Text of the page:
Whatever you might think of Don Sweeney’s altogether banal approach to the NHL’s trading deadline earlier this week — it being the result of a total lack of direction in the front office or, hey, look, playoff tickets! — the long-term vitality of the Boston Bruins is still going to take some time to sort out. They’re not winning the Stanley Cup in 2016, and you have to wonder if that’s a fool’s errand next season as well, with too much youth to groom alongside the core of dependable veteran players.
But whatever, right? Now that Lee Stempniak is in town, Frank Vatrano (nine goals and five assists last month for the Providence Bruins) can keep on doing what he does in Rhode Island, unless he can handle the blue line. Free-agent-to-be Loui Eriksson should walk come July 1, leaving the Bruins with nothing in return for his services. But to some, that’s a conclusion that shouldn’t be foregone. Because, you know, playoffs.
Whether you believe this is the situation because the owner of the franchise really wants a couple playoff ticket returns, or that the front office believes this team really has a shot at a deep run, well, that’s up to the individual.
Well…hang on there.
Oh, for sure, these defensive-liable Bruins still have an inside line to the postseason carved out for them with 18 regular-season games remaining, even in the wake of Sunday’s ugly loss to the Tampa Bay Lightning. At 35-23-6 after their 2-1 win over the Calgary Flames on Tuesday night at TD Garden, the Bruins’ 76 points are good enough for the third spot in the division. They are only four behind the Florida Panthers for the Atlantic lead.
If they’re in a similar position after the next week though, then maybe it’s finally, mercifully, time to look at this inconsistent team with a different lens.
Following Tuesday night’s bout against the Flames, things start to get a little interesting for the Bruins. The Chicago Blackhawks, No. 1 in the Western Conference with 83 points come to the Garden on Thursday, followed by a Saturday date against the Eastern Conference’s top team, the Washington Capitals, with 94 points, then away games at the Panthers (Monday) and Lightning (Tuesday).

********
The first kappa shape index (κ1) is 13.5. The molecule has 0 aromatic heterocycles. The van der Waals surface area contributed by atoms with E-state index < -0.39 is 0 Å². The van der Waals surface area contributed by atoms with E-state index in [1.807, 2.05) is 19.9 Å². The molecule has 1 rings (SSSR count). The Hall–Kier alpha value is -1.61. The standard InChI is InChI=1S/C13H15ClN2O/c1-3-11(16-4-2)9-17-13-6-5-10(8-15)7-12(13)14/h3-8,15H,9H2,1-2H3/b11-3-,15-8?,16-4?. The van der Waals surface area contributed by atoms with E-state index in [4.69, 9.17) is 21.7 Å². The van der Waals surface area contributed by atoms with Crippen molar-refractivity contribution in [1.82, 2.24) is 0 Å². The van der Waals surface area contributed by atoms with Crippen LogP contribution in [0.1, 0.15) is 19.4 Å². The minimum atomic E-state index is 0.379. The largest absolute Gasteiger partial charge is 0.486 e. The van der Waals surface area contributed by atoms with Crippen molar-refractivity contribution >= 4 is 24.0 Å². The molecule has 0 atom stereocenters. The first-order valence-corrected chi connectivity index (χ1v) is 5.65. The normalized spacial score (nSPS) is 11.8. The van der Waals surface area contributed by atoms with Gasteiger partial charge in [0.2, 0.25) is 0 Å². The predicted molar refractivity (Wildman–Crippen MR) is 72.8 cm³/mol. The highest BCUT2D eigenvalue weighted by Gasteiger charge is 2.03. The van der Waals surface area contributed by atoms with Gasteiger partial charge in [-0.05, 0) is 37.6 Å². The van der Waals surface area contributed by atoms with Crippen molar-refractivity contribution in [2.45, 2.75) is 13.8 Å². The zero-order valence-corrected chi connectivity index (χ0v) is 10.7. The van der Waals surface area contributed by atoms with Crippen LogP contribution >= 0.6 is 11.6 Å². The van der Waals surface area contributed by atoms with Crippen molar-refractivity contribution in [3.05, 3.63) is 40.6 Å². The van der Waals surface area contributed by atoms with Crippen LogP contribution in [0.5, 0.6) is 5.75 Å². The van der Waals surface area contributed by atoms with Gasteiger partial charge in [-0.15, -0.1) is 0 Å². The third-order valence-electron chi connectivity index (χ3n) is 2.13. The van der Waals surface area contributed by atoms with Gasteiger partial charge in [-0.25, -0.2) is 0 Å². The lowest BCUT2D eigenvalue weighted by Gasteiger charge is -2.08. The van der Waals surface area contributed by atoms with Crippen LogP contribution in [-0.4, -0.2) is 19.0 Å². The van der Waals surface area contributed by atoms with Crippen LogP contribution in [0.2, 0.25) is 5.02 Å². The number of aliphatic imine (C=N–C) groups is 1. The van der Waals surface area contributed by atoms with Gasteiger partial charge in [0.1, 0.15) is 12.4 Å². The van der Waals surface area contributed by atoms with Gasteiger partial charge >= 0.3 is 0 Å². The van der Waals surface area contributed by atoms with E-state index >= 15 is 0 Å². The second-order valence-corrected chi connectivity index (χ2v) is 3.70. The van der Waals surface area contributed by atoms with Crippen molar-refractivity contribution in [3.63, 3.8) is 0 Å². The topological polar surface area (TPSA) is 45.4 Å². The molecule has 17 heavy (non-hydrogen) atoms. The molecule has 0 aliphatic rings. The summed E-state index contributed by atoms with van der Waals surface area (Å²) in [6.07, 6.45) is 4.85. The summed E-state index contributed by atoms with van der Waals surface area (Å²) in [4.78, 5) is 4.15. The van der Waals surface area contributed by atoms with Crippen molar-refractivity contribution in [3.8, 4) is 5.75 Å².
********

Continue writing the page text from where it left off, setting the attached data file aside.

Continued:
You’ve probably noticed, but the Bruins haven’t done so well against playoff-worthy squads this season. Before their rousing, 7-3 win over the Dallas Stars on Feb. 20, Claude Julien’s team hadn’t beaten a team in line for the postseason since before Christmas, the Pittsburgh Penguins, whom they beat again in the days following the win over Dallas.
The Bruins are 3-2 since their generally praised 4-2 road trip finished against the Stars, perhaps inviting a segment of hockey fans to hop on the bandwagon. But Boston’s inadequacies are so obvious in a game like against Tampa Bay, the complete inability to hang with a team slotted at a superior level, that it makes a stretch like the one coming up almost seem as if it were a hopeless quest with only a dash of “hey, what the hell…maybe’’ optimism.
“I’m incredibly encouraged,’’ Bruins general manager Sweeney said about the current state of his team after Monday’s deadline deals. “You look at the Dallas game — I think it’s a great indication of what we’re capable of doing. I do believe we need to tighten up. We’ve made some mistakes, whether it was earlier in the season and even last night, that we’re going to have to limit those going forward. At times, we’ve been comfortable playing close games, but at other times, especially at home, I think we’ve struggled to maintain.
“I think that we’ve got every bit as good a chance as everybody else to get into the playoffs and see where it falls. Clearly, there’s probably one team that separated themselves in the East, but the rest of us are sort of in a pretty good hunt, and there are teams behind us that are probably thinking they can reel us in.’’
Unfortunately for Boston, this upcoming stretch is exactly where teams like the Ottawa Senators, New Jersey Devils, and Philadelphia Flyers — each within six points of the wild card slots — see a prime opportunity to make up some ground on a team that could be wounded within only a few days.
Yes, in the Eastern Conference, you could probably say the same about each team in the playoff picture outside of Washington, we’ll grant you that. But until the Bruins display any sort of consistency — be it against the Blackhawks and Capitals, or even against the Columbus Blue Jackets — they are probably the hunted among those who are currently playoff-deficient.
If the Bruins once again prove they can’t beat this level of competition, then what’s really the point of making the playoffs anyway? Get to April and hold your breath for a miracle?
“It’s really exciting,’’ Stempniak said about the news that the Devils had traded him to Boston on Monday. “With New Jersey, we were sort of right in the wild card spot, in and out all year, and the last couple games, we fell out, so you’re getting that feel of sort of being in the playoffs with must-win games, which is what you always want as a player, and to be joining the Bruins, it’s really exciting.
“It’s a team that’s positioned itself well through the first 60 games and now it’s the final push for the playoffs and hopefully a long playoff run.’’
We’ll see about that.
Talk to us again in a week. Then we’ll see how this same team does in a stretch against the Islanders, Sharks, Ducks, Kings, and Rangers.
Nope, it’s not an easy month. Then again, if a last-minute playoff push is needed again this season, the Bruins ends their schedule with a trio of games in Boston where they are only 13-16-3 this season. But we’ll just let that whole concern linger until we get closer, no?
Like you need something else to fret about with this team.
Red Sox players on the 40-man roster